Feeds

Using Android 4.3? Don't let malware snatch your private login keys

Bad news: One in ten devices suffer KeyStore flaw. Good news: It's hard to exploit

Intelligent flash storage arrays

If you're one of the 10.3 per cent of Android users running version 4.3, aka Jelly Bean, your login keys are at risk of theft – thanks to a vulnerability in the operating system's KeyStore software.

KeyStore, as the name suggests, stores a user's cryptographic keys, which are used by apps to log into services without the user having to retype their password.

But IBM researchers have found that the program is vulnerable to a classic stack-based buffer overflow by an attacker who is able to get a dodgy app running on a device. By borking KeyStore, some secure login functions could be accessed and master keys obtained.

The team notes that Google's KeyStore source code contains this harbinger of the vulnerability in the comments: "To keep things simple, buffers are always larger than the maximum space we needed, so boundary checks on buffers are omitted."

Unfortunately, applications can set the size of the data processed, meaning the buffers are not always large enough, and malicious software can therefore inject bytes into the KeyStore app's memory where it shouldn't. From there, the attacking code will try to hijack the flow of execution in KeyStore.

However, before people panic, the IBM advisory does explain that the flaw is a particularly tricky one to exploit.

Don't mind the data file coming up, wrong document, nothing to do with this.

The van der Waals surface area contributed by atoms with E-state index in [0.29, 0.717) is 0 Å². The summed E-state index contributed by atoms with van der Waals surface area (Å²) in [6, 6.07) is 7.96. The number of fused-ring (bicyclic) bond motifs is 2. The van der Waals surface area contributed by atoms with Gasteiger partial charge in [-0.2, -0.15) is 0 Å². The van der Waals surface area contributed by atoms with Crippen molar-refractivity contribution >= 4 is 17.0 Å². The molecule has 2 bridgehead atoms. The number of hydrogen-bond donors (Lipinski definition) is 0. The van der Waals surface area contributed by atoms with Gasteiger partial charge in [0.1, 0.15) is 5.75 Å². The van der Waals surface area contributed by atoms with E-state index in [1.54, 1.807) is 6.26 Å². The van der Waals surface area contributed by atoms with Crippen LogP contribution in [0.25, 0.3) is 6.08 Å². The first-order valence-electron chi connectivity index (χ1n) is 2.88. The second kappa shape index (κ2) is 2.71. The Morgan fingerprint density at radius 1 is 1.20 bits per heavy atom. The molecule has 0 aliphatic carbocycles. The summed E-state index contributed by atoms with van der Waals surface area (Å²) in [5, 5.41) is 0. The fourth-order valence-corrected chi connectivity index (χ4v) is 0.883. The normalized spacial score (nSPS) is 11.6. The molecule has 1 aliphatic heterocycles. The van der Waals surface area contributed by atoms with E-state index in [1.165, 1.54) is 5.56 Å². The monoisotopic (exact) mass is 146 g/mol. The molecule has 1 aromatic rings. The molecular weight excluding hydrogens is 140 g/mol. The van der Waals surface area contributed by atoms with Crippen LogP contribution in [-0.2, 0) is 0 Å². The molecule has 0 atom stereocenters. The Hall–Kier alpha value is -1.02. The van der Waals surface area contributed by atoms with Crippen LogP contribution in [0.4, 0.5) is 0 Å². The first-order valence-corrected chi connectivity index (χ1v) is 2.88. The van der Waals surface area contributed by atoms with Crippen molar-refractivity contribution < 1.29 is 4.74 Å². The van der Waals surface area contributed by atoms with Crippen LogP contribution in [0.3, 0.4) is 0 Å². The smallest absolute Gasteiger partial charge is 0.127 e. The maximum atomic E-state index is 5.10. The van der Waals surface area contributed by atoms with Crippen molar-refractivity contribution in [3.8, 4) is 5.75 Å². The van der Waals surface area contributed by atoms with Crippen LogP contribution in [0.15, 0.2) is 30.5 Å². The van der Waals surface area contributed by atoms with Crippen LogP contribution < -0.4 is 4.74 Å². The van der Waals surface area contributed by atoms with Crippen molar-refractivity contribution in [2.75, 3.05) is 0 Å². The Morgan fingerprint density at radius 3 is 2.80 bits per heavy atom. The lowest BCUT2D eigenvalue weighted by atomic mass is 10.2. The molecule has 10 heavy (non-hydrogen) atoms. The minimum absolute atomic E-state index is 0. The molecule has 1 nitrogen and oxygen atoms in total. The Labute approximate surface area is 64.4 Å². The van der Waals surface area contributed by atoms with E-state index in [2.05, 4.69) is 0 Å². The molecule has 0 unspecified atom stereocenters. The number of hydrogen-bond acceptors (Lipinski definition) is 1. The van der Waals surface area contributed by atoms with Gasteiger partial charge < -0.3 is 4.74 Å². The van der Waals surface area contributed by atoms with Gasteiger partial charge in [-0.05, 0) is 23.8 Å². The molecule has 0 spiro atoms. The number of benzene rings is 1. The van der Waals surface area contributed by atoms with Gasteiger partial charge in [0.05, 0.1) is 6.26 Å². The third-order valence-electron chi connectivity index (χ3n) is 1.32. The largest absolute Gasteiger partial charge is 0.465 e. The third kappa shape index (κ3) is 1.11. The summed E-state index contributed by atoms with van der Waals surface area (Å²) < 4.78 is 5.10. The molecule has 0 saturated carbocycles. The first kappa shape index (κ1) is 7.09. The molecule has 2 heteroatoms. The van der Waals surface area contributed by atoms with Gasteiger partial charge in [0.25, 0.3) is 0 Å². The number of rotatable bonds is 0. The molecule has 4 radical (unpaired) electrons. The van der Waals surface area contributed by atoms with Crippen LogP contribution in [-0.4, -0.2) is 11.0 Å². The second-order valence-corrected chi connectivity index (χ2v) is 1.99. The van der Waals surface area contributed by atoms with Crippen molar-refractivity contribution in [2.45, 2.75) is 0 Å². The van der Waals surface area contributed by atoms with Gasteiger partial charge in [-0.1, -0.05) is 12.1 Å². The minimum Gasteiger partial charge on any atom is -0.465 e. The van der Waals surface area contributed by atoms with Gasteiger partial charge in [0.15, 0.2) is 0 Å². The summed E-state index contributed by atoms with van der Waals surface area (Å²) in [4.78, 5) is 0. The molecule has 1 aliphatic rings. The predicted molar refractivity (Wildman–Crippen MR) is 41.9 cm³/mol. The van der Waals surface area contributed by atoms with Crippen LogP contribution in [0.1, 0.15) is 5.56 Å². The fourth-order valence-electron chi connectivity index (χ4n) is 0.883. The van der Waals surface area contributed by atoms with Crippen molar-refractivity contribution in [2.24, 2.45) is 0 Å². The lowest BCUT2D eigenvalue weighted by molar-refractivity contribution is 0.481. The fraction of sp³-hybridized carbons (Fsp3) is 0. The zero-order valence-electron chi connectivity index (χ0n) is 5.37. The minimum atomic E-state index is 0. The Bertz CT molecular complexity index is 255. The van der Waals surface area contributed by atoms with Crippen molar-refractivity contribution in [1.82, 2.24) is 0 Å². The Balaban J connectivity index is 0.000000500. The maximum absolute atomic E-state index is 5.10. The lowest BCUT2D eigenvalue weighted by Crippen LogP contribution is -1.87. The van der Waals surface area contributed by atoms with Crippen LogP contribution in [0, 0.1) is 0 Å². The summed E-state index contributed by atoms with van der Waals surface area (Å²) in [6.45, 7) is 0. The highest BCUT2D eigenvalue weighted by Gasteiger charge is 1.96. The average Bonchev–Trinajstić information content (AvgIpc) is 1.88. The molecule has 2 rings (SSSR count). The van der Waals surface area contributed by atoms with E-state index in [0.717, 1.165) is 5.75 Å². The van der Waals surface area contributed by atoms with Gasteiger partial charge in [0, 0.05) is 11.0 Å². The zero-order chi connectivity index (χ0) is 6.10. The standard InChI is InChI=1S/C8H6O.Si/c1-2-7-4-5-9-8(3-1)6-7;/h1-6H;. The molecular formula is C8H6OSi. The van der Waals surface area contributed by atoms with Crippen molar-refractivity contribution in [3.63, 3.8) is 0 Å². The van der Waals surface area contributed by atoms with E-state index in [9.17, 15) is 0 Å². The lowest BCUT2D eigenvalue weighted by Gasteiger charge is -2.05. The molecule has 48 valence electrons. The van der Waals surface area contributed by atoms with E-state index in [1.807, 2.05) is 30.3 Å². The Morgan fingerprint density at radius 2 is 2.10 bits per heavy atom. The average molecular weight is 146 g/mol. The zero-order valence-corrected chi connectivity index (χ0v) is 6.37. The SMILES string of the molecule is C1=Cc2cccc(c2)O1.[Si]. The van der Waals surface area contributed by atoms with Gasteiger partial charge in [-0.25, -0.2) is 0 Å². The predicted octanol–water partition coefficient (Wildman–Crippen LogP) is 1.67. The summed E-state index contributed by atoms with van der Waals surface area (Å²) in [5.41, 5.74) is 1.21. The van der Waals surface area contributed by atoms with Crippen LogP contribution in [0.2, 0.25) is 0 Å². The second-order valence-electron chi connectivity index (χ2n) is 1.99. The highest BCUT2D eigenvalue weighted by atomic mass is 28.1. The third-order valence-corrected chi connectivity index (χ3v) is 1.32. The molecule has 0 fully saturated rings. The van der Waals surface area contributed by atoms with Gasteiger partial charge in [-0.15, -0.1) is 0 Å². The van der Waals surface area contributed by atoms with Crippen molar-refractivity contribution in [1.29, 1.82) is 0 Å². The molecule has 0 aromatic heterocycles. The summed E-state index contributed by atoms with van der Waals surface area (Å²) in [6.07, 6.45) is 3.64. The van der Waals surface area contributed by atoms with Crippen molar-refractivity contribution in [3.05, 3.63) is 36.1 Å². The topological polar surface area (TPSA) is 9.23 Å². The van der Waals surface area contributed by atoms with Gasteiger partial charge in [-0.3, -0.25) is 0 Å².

An attacker would need to write an app that contained malware, convince the user to download and install it, and then evade multiple security defenses – DEP, ASLR and stack cookies – to exploit the buffer overflow and execute code within the KeyStore process. And even then some of the KeyStore information is still protected.

The IBM researchers found the flaw last September and alerted the Android security team privately about the issue. By November a fix was developed for Android 4.4, but not the Jelly Bean build, so the team sat on the problem a while longer before disclosing it.

"Considering Android’s fragmented nature and the fact that this was a code-execution vulnerability, we decided to wait a bit with the public disclosure," said Roee Hay, IBM's application security research team lead, in a blog post about the hole. ®

Internet Security Threat Report 2014

More from The Register

next story
Knock Knock tool makes a joke of Mac AV
Yes, we know Macs 'don't get viruses', but when they do this code'll spot 'em
Feds seek potential 'second Snowden' gov doc leaker – report
Hang on, Ed wasn't here when we compiled THIS document
Why weasel words might not work for Whisper
CEO suspends editor but privacy questions remain
DEATH by PowerPoint: Microsoft warns of 0-day attack hidden in slides
Might put out patch in update, might chuck it out sooner
BlackEnergy crimeware coursing through US control systems
US CERT says three flavours of control kit are under attack
prev story

Whitepapers

Why and how to choose the right cloud vendor
The benefits of cloud-based storage in your processes. Eliminate onsite, disk-based backup and archiving in favor of cloud-based data protection.
Forging a new future with identity relationship management
Learn about ForgeRock's next generation IRM platform and how it is designed to empower CEOS's and enterprises to engage with consumers.
Reg Reader Research: SaaS based Email and Office Productivity Tools
Read this Reg reader report which provides advice and guidance for SMBs towards the use of SaaS based email and Office productivity tools.
Storage capacity and performance optimization at Mizuno USA
Mizuno USA turn to Tegile storage technology to solve both their SAN and backup issues.
Simplify SSL certificate management across the enterprise
Simple steps to take control of SSL across the enterprise, and recommendations for a management platform for full visibility and single-point of control for these Certificates.